San Thomé and Principe


In preparation for the peace conference that was expected to follow World War I, in the spring of 1917 the British Foreign Office established a special section responsible for preparing background information for use by British delegates to the conference. San Thomé and Principe is Number 119 in a series of more than 160 studies produced by the section, most of which were published after the conclusion of the 1919 Paris Peace Conference. Located in the Gulf of Guinea off the coast of West Africa, the islands of Sao Tome and Principe were discovered and claimed by Portuguese navigators around 1470. They were uninhabited at the time. In 1493 the Portuguese began the colonization of Sao Tome, introducing the cultivation of sugar cane based on slave labor imported from the nearby African mainland. The earliest Portuguese settlers were mainly convicts and Jewish boys taken from their parents. Sugar cane production began on Principe in around 1520. For a time during the 16th century the islands were the largest producers of sugar in the world, but production later declined as a result of competition from Brazil. The book covers physical and political geography, political history, social and political conditions, and economic conditions. The total population of the islands was 58,907 (1914), the vast majority of which (53,969) was concentrated on Sao Tome. With the sugar industry having long since disappeared, the main staple crop was cocoa. Sao Tome and Principe were estimated to have produced about a sixth of the world’s cocoa in 1913. Exports of the crop totaled a record 43,495 metric tons, accounting for 97 percent of all island exports. In concluding remarks the study notes that the “islands suffer a serious handicap in the fact that so much of their surplus revenue, which might be applied to local purposes, is appropriated to make good the deficits in other Portuguese colonies, such as Angola.” The colony became the independent Democratic Republic of Sao Tome and Principe on July 12, 1975.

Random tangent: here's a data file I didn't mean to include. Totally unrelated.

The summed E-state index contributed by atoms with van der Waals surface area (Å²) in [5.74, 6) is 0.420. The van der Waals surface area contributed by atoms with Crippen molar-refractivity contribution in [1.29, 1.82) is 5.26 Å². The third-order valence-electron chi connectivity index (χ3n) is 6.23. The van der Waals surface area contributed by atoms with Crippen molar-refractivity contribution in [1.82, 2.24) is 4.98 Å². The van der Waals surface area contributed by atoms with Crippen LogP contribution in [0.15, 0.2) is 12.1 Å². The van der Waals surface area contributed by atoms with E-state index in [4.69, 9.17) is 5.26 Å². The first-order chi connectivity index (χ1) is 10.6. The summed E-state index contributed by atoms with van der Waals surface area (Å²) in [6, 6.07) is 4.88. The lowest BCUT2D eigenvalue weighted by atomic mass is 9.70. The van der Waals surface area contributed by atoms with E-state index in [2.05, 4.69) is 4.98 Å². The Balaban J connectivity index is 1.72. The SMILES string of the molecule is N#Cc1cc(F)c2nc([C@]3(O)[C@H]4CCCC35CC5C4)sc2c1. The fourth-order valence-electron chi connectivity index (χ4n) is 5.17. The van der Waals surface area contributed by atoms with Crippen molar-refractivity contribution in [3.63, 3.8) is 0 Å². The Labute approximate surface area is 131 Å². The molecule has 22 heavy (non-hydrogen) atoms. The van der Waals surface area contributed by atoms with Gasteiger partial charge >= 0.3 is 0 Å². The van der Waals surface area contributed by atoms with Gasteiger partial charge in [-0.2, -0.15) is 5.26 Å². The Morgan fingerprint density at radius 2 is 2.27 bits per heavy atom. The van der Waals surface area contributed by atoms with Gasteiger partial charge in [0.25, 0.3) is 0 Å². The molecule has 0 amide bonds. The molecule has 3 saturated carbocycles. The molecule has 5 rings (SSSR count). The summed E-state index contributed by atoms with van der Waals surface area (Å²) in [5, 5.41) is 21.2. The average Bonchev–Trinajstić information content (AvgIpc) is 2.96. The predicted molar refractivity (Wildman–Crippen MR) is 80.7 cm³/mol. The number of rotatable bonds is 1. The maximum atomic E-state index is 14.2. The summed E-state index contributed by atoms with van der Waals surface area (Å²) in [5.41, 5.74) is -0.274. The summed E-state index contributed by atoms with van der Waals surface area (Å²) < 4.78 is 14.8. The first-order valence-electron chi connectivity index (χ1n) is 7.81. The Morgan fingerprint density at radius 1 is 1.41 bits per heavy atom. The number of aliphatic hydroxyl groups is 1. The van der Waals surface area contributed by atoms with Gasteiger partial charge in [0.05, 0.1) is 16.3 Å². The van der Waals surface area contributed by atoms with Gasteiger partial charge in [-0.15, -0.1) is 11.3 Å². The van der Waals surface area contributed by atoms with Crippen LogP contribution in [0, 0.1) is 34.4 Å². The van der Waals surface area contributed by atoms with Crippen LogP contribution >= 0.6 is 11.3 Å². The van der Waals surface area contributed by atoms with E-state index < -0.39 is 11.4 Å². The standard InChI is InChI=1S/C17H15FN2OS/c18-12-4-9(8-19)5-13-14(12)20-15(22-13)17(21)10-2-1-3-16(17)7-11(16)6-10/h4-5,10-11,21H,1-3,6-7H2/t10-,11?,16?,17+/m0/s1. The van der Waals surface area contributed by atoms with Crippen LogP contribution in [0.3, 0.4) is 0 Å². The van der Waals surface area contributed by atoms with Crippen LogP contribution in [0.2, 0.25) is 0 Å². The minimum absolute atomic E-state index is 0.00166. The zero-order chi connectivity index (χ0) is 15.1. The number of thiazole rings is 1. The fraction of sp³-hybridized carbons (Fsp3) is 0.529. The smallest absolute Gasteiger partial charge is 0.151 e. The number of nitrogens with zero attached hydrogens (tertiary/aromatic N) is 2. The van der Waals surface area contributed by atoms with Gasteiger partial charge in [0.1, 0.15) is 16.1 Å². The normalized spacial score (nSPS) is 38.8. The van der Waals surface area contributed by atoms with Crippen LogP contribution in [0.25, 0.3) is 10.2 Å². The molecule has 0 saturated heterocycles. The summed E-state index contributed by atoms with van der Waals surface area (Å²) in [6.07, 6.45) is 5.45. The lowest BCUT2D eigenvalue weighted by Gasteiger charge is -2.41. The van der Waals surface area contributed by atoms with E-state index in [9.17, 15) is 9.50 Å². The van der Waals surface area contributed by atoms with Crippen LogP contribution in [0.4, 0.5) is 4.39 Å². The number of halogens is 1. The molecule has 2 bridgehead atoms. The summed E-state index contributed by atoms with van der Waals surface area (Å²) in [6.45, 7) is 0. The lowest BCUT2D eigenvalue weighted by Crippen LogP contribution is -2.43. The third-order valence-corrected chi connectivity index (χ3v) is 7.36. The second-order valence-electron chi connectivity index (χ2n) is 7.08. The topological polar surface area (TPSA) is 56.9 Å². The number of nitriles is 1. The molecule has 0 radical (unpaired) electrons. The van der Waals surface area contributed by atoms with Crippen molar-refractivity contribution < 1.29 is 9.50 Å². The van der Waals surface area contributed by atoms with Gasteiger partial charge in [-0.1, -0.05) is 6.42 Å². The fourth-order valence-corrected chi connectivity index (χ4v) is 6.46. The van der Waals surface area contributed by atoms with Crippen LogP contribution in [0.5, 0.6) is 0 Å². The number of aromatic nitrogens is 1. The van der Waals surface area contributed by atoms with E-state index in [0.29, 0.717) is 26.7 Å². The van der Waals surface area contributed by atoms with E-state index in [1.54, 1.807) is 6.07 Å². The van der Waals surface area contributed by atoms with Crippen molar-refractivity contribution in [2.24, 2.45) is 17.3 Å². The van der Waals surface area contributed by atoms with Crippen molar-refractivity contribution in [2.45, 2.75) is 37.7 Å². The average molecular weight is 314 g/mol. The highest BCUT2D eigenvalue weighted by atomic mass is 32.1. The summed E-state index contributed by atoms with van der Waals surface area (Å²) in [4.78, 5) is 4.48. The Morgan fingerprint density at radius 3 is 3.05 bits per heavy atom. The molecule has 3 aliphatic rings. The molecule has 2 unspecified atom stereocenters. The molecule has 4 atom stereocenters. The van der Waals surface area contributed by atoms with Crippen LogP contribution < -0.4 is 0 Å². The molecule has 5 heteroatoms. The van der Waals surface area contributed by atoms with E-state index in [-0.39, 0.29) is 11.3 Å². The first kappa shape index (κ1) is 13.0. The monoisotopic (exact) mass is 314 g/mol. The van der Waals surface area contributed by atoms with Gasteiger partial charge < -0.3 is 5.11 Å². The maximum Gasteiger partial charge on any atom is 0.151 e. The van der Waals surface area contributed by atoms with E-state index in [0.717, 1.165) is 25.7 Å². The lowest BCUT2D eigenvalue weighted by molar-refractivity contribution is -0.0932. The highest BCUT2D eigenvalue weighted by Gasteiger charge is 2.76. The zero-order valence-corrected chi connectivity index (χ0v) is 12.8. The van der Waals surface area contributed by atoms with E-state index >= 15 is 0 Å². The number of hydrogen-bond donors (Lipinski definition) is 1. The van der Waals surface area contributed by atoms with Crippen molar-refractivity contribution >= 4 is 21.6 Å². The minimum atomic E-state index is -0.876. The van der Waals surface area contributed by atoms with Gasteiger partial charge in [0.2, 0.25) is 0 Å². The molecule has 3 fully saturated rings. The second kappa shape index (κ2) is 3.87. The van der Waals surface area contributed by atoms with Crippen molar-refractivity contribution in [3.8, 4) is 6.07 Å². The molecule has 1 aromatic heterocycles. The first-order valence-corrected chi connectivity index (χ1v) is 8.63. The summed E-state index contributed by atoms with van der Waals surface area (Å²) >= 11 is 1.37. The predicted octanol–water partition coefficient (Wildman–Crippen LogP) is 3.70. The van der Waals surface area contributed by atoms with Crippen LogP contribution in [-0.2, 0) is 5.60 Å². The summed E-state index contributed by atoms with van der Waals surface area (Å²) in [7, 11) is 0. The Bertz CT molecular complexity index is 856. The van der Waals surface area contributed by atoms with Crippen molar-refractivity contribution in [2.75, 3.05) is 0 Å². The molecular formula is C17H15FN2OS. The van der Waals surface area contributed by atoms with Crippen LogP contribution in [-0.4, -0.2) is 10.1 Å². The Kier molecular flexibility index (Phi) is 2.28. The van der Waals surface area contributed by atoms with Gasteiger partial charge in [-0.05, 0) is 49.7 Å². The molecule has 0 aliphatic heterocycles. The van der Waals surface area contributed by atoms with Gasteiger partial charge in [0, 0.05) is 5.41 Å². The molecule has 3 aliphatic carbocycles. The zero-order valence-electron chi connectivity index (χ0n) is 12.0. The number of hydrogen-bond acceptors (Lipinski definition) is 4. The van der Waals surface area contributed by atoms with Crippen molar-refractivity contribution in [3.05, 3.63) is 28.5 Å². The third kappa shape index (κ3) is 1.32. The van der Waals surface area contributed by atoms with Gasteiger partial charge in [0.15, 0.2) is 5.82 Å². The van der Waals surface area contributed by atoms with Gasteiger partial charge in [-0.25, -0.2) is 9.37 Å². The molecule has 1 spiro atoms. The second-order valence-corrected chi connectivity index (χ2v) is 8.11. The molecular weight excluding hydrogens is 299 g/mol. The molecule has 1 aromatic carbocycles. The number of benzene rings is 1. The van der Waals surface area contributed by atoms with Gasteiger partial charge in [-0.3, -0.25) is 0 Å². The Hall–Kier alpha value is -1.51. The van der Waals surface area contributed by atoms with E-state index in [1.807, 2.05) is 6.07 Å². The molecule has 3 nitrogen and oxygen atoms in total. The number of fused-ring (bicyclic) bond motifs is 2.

Last updated: February 4, 2016